The Intelligence Service (formerly known as the Domestic Intelligence Services; Domestic Intelligence Division; Intelligence Section) is the security service arm of the Bureau which undertakes internal security operations against terrorist elements and large organized crime groups who are identified as threats to the State as well as undertake internal security operations and investigation on suspected corrupt government officials or persons deemed or identified as a security threat. It is also mandated to undertake and supervise the security training and education of government, police and military personnel (upon their agency request)on matters relating to intelligence and security and when call upon, conduct security survey and risk assessment of government (and at times, private) infrastructures classified as critical in nature.

IS-NBI operational divisions from time to time are called on by the Bureau management to assist the Special Investigative Services (SIS) in the solution of a number of the high profile-complex crime cases handled by the Bureau during the past several years.

The Operational Divisions of the Intelligence Service-NBI are as follows:

  • Background Investigation Division (BID) - Transferred to the Intelligence Service as per Administrative Order No. 10, series of 2009
  • Counter Terrorism Unit (CTU) - formerly the Anti-Terrorism Division (ATD)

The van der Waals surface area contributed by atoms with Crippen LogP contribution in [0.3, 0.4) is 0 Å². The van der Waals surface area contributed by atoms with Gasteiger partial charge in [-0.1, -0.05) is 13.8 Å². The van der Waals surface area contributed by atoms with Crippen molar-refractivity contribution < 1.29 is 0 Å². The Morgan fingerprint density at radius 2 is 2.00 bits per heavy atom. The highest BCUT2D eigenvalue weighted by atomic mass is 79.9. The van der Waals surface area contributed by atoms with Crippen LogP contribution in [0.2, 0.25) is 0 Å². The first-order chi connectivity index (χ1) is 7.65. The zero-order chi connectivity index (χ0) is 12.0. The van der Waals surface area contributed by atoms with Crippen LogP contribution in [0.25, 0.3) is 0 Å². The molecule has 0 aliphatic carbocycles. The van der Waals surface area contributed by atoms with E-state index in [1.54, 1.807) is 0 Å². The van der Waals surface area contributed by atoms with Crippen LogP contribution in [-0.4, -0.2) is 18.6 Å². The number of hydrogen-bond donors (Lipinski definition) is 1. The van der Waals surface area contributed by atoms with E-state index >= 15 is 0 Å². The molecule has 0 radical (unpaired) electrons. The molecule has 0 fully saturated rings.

• Counter Intelligence Division (CID)
  • Criminal Intelligence Division (CRID)
  • Field Operations Division (FOD)
  • Intelligence Special Operations Division (ISOD)
  • Research and Analysis Division (RAD)
  • Reaction, Arrest and Interdiction Division (RAID) - Transferred to the Intelligence Service as per Administrative Order No. 11, series of 2009
  • Security Management Division (SMD)

As a general rule, the NBI endeavors to bring the malefactors of society alive before the bar of justice. However, if a legitimate law enforcement operation is carried out by the NBI and is met by some form of resistance from the targeted criminal subject(s), NBI agents are trained to utilize appropriate amount or corresponding use of force in accordance with the existing NBI Rules of Engagement (ROE).

At present, select operatives of the IS-NBI are on detached service with the Task Force Judiciary Protection (TFJP) specifically created to undertake the protection, risk assessment, investigation and security training of members of the Judiciary that are:

1. Assigned to high risk areas;

2. Received death threats in connection with high risk or heinous crime cases filed in their respective courts;

3. Actual victims/survivor of violent action intended to kill, maim or wound them;

4. Assigned to courts which have been the subject or has experienced violent attacks against one of its members, clients or visitors;

IS operatives assigned with the TFJP also undertakes overt and covert security inspections of Hall of Justices in various parts of the country in order to gather data for an ideal security protocol for the lower courts. This assignment is undertaken with the guidance and supervision of the Committee on Security of the Supreme Court formerly chaired by Associate Justice, Hon. PRESBITERIO J. VELASCO, but now under the helm of CHIEF JUSTICE REYNATO S. PUNO

The Intelligence Service is also currently entrusted with securing the persons of a number of High Profile Subjects (HPS) mostly state witnesses believed to be High Risk Targets.

The IS-NBI also maintains close working relationship with its domestic counterparts and at times undertake coordinated security operations against terrorist elements with augmented manpower complements from these units.

See also

References

External links